Coffee table books are always wonderful to give and to receive. I particularly like photography books because the topics are nearly limitless. Here are two good examples, from the Turner Publishing Company:
Without the contributions of the men and women of The Manhattan Project, the atomic age (and the resolution to the end of World War II), would have taken a very different turn. Historic Photos of the Manhattan Project by Dr. Timothy Joseph (Turner Publishing Company) is a black and white photographic record of more than 200 photos, featuring men and women who worked on the Manhattan Project in the 1940’s. The photos of this top-secret project were collected from National Archives, Library of Congress and the Department of Energy, among other sources. Back in the 1940’s, these dedicated men and women were cloaked in mystery. Now, you can gaze upon their faces. It is a still just a bit creepy, and yet, compelling.You won’t stop turning the pages until the last one is flipped over! Historic Photos of the Opry: Ryman Auditorium 1974 Photography and Text by Jim McGuire (Turner Publishing Company) is a stunning snapshot in time of the Ryman Auditorium in Nashville. This book of 100 sepia-toned photographs captures the Ryman in action, back in in 1974, just before the Opry left for it’s current, suburban venue. Garrison Keillor, host of A Prairie Home Companion (a radio show inspired in part by the Opry that was occasionally performed on stage at the Ryman), wrote the book’s foreword. So many iconic country music performers got their ticket to stardom by performing at this historic venue, in downtown Nashville. Occasionally, the Ryman re-opens and gives audiences today a chance to still hear the best country music legends (and a hopeful or two) at the “Mother Church of Country Music.” I am not personally a country music maven, but when I found myself at the Ryman a few years ago, I couldn’t help but feel that I was in a very special place. Although I don’t know that many of the stars in the book, it’s still a lovely reminder of what an electrifying space the Ryman was, and still is.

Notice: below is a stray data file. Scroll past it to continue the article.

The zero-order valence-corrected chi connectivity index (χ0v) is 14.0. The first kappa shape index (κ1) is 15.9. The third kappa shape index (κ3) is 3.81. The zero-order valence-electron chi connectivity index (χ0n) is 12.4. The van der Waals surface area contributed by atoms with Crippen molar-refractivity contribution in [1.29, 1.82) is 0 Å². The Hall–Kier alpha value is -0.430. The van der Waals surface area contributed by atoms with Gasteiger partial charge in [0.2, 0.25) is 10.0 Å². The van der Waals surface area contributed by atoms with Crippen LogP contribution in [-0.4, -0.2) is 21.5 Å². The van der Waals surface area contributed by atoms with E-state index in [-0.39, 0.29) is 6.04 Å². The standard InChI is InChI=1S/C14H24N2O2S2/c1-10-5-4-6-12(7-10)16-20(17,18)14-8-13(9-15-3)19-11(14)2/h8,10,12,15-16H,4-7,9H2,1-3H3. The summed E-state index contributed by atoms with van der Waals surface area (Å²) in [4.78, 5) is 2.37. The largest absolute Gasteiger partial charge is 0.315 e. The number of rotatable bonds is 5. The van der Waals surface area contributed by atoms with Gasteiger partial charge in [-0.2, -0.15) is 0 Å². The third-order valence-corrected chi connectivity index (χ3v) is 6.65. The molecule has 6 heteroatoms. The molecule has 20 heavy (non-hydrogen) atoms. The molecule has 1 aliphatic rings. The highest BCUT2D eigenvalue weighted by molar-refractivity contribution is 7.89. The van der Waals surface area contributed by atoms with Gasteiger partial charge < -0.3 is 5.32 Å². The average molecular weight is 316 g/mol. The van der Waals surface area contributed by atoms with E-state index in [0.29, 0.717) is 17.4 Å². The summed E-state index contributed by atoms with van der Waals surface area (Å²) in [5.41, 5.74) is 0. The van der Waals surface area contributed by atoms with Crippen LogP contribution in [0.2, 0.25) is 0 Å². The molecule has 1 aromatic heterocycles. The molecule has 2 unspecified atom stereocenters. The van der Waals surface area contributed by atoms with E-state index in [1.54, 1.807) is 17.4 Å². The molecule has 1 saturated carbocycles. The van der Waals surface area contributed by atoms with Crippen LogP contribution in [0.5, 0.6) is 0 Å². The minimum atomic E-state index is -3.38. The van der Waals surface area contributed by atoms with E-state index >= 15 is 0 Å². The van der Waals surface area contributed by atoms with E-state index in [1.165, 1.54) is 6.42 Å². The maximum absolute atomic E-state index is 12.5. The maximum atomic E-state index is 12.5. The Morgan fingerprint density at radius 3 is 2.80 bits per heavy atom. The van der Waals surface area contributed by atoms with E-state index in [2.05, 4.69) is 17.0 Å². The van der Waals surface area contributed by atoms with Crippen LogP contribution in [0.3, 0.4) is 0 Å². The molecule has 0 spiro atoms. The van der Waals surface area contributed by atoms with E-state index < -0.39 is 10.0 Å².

Since I’m a native New Yorker, I really wanted to love Belly up to the Bar: Dining at New York City’s Top Restaurants Without Reservation(s) by Joyce Slayton Mitchell, J. S. Mitchell (Turner Publishing Company). I loved the “Zagat” style reviews and the idea that there is a guide that directs you to great restaurants with master chefs, where you can eat at the bar, avoid reservations issues, and also save money. The authors “went about reviewed 101 restaurants (as rated by the 2008 Zagat and the Michelin Guide to New York City’s Restaurants, guides). The reviews are thorough and easy to read, and it’s a good reference. My only concern is that vision is directly related to experience and age. I don’t know how old the authors are, or what audience they are trying to direct their comments to, but I have learned from being a Zagats reviewer for close to a decade is that what appeals to a young person may or may not appeal to a more sophisticated diner with a few more years under his or her belt. I would use the book as reference, but I’d rather trust the comments of the many, not just, two.